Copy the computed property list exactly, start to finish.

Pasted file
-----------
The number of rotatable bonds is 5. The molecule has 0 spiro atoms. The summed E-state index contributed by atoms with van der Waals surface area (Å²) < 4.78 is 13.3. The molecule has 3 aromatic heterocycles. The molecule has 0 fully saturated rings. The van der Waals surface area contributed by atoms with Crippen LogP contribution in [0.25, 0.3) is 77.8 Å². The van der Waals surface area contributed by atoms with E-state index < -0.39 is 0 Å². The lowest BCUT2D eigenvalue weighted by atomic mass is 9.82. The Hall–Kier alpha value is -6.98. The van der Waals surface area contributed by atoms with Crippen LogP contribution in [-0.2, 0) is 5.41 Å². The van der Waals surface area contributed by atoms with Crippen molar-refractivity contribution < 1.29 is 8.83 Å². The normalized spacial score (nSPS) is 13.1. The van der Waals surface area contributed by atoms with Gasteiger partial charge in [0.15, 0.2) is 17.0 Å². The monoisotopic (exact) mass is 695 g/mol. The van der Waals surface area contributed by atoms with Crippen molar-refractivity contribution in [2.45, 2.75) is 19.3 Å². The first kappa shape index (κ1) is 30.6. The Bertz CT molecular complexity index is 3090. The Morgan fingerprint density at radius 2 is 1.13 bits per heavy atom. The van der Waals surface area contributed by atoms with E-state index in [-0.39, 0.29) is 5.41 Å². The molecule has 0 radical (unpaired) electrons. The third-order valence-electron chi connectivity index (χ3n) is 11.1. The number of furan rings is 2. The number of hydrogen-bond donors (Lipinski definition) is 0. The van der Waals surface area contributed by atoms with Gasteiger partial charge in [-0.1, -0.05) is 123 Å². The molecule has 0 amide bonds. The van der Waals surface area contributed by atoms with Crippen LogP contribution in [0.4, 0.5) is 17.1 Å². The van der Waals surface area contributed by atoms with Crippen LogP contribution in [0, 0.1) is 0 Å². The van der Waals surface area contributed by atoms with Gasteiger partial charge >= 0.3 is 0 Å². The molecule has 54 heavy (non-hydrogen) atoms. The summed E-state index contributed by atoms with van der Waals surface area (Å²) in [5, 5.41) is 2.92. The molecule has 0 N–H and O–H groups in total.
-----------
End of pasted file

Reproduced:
The number of rotatable bonds is 5. The molecule has 0 spiro atoms. The summed E-state index contributed by atoms with van der Waals surface area (Å²) < 4.78 is 13.3. The molecule has 3 aromatic heterocycles. The molecule has 0 fully saturated rings. The van der Waals surface area contributed by atoms with Crippen LogP contribution in [0.25, 0.3) is 77.8 Å². The van der Waals surface area contributed by atoms with E-state index < -0.39 is 0 Å². The lowest BCUT2D eigenvalue weighted by atomic mass is 9.82. The Hall–Kier alpha value is -6.98. The van der Waals surface area contributed by atoms with Crippen LogP contribution in [-0.2, 0) is 5.41 Å². The van der Waals surface area contributed by atoms with Crippen molar-refractivity contribution < 1.29 is 8.83 Å². The normalized spacial score (nSPS) is 13.1. The van der Waals surface area contributed by atoms with Gasteiger partial charge in [0.15, 0.2) is 17.0 Å². The monoisotopic (exact) mass is 695 g/mol. The van der Waals surface area contributed by atoms with Crippen molar-refractivity contribution in [2.45, 2.75) is 19.3 Å². The first kappa shape index (κ1) is 30.6. The Bertz CT molecular complexity index is 3090. The Morgan fingerprint density at radius 2 is 1.13 bits per heavy atom. The van der Waals surface area contributed by atoms with E-state index in [-0.39, 0.29) is 5.41 Å². The molecule has 0 radical (unpaired) electrons. The third-order valence-electron chi connectivity index (χ3n) is 11.1. The number of furan rings is 2. The number of hydrogen-bond donors (Lipinski definition) is 0. The van der Waals surface area contributed by atoms with Gasteiger partial charge in [-0.1, -0.05) is 123 Å². The molecule has 0 amide bonds. The van der Waals surface area contributed by atoms with Crippen LogP contribution in [0.4, 0.5) is 17.1 Å². The van der Waals surface area contributed by atoms with Crippen LogP contribution in [0, 0.1) is 0 Å². The van der Waals surface area contributed by atoms with Gasteiger partial charge >= 0.3 is 0 Å². The molecule has 54 heavy (non-hydrogen) atoms. The summed E-state index contributed by atoms with van der Waals surface area (Å²) in [5, 5.41) is 2.92. The molecule has 0 N–H and O–H groups in total.